Batman: Streets of Gotham 3: Kind of a “moving the pieces around the chessboard issue”, but in a good way as Dick and Damien try to keep Hush/Bruce Wayne under control and Black Mask, Zsasz and Penguin work on their plans. Some great dialogue too – Damien’s reaction to the “superstitious and cowardly lot” line is priceless. The Manhunter chapter shows Kate being resourceful without her equipment, though she does need a last-minute rescue from a familiar face.
Blackest Night: Superman 1: Unlike the other BN tie-ins so far, this doesn’t key off a specific scene in the main book instead featuring Superman and Superboy in Smallville. However, it does contain the worst kept secret of the year as the Golden Age Superman finally appears as Black Lantern Kal-L. I was surprised by who he brought with him, though (but I should have expected it.) Of course, James Robinson does a great job, even making a very clever and subtle point about Superman’s personality via the “emotion vision” from the Black Lanterns’ point of view.
Batgirl 1: I won’t give away the new Batgirl’s identity here, except to say that it is a different character in the uniform and you’ll find out who it is right away. Smallville TV writer Bryan Q. Miller gives Cassandra Cain a good reason to retire, and the new girl is intriguing enough that I’ll stick around for now. Barbara Gordon is also around, and I look forward to seeing more of her. Not a spectacular first issue, but a good one with lots of potential.
Supergirl 44: We’re in crossover mode this month, but even though most of the issue is devoted to pursuing the New Krypton assassin Sterling Gates still finds room for the tension between Kara and Lois and for a Cat Grant subplot so regular readers won’t be disappointed. (Though you won’t be able to make much sense out of this if you’re not reading all the “Codename: Patriot” chapters.)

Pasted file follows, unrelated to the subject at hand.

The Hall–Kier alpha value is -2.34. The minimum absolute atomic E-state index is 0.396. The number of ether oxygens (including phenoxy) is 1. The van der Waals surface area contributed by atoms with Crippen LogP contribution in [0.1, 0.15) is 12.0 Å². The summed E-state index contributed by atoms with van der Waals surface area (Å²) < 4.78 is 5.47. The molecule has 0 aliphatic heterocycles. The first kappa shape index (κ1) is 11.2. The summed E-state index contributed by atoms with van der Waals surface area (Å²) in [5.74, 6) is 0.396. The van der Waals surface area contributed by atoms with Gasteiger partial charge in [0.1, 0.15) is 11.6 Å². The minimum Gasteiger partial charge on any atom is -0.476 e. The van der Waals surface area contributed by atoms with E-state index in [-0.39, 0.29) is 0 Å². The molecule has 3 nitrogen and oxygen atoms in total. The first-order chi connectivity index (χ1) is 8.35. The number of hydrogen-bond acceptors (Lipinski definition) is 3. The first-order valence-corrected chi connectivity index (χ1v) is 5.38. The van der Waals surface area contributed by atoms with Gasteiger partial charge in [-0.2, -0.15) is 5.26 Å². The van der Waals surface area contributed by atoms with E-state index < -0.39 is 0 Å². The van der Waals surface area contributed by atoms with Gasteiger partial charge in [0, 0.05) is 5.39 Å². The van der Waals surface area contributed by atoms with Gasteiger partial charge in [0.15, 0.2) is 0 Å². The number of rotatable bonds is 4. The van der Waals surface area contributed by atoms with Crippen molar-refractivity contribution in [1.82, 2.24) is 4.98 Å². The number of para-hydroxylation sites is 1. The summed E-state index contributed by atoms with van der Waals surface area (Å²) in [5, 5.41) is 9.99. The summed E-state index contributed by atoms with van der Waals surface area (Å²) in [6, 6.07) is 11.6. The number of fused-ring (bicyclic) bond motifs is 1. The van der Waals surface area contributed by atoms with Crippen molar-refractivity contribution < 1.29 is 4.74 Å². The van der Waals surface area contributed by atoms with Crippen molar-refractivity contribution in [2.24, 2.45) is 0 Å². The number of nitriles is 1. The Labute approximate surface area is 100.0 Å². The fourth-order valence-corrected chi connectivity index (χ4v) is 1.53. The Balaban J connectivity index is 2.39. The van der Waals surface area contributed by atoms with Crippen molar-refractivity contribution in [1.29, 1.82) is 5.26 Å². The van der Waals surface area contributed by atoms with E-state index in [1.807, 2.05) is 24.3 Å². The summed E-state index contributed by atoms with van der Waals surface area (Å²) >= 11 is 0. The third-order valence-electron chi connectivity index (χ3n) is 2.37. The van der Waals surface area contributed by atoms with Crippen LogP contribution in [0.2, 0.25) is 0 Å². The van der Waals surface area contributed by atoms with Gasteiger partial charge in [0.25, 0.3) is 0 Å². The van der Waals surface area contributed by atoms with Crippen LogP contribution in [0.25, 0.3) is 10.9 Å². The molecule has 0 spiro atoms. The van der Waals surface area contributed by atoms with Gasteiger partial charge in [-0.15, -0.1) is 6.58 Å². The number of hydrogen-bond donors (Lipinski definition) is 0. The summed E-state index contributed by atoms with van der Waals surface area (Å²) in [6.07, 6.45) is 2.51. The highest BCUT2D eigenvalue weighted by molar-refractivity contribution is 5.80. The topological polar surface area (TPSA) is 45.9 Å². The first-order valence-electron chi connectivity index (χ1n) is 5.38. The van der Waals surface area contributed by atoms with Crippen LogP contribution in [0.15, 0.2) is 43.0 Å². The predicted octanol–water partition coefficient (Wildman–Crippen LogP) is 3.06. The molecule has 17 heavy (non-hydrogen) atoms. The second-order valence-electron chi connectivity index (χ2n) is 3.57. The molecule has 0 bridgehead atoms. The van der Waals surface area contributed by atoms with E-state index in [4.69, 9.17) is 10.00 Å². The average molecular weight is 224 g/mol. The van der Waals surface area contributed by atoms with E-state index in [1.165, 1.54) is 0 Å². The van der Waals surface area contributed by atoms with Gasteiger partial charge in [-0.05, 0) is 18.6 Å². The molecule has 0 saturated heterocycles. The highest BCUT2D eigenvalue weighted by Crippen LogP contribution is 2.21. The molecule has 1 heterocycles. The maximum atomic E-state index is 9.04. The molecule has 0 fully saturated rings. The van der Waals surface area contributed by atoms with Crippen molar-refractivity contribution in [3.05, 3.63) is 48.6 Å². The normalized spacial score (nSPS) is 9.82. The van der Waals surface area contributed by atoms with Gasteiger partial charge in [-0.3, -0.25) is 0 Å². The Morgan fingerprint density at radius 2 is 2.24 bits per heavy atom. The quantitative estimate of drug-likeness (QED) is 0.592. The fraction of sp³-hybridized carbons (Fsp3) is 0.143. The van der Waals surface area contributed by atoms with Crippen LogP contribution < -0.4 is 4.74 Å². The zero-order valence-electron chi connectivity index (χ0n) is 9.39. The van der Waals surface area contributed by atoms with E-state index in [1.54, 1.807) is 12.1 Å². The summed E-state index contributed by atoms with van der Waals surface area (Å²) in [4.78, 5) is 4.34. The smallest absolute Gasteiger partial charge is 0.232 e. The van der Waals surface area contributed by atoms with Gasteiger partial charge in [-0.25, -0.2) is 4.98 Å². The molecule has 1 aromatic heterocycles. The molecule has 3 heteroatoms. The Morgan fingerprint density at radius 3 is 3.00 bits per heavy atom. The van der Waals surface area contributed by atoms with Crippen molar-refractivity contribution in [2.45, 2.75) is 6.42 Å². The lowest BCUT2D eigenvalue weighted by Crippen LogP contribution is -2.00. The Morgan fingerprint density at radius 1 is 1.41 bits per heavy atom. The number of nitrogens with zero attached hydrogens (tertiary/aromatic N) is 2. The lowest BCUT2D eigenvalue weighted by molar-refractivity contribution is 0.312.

Power Girl 4: Apparently this is going to stay a “cute” book, which I think is an odd choice for a character that’s usually had a hard edge, but Amanda Conner’s so good at it that I can’t really complain. It’s not quite as whimsical as her Supergirl strip in “Wednesday Comics”, but it will probably appeal to the same audience. The new Terra, also a Palmiotti and Conner creation, seems to be sticking around as a sidekick.
Brave and the Bold 26: The story featuring Milestone character Xombi and the Spectre is good, but already being familiar with Xombi I can’t judge whether this is a good introduction to the character or not. Not that it matters, since DC apparently doesn’t have any plans to use any of the Milestone characters besides Static (and him only barely). It’s a shame because in it’s day, “Xombi” was as good a supernatural horror/fantasy book as anything Vertigo has ever put out. Hopefully the Milestone trade paperback reprints will get around to it at some point.
Superman Annual 14: Even non-Legion fans will appreciate James Robinson’s history of Mon-El’s homeworld Daxam, which reveals some surprising ties to worlds we’re already familiar with. It touches a little on Mon’s arrival on Earth, but presumably Robinson’s leaving the details of that for Geoff Johns’ “Secret Origins”. Artist Javier Pina does a terrific job on a story that stretches from Earth all the way across the universe and back.
Dark Reign: Mister Negative 3: This was a good miniseries and I liked the origin story this issue – which has an unexpected tie to a pair of existing Marvel characters -- but I’m not sure it definitively answered the question about whether Negative’s two identities are aware of each other.
Out of time for today. More tomorrow.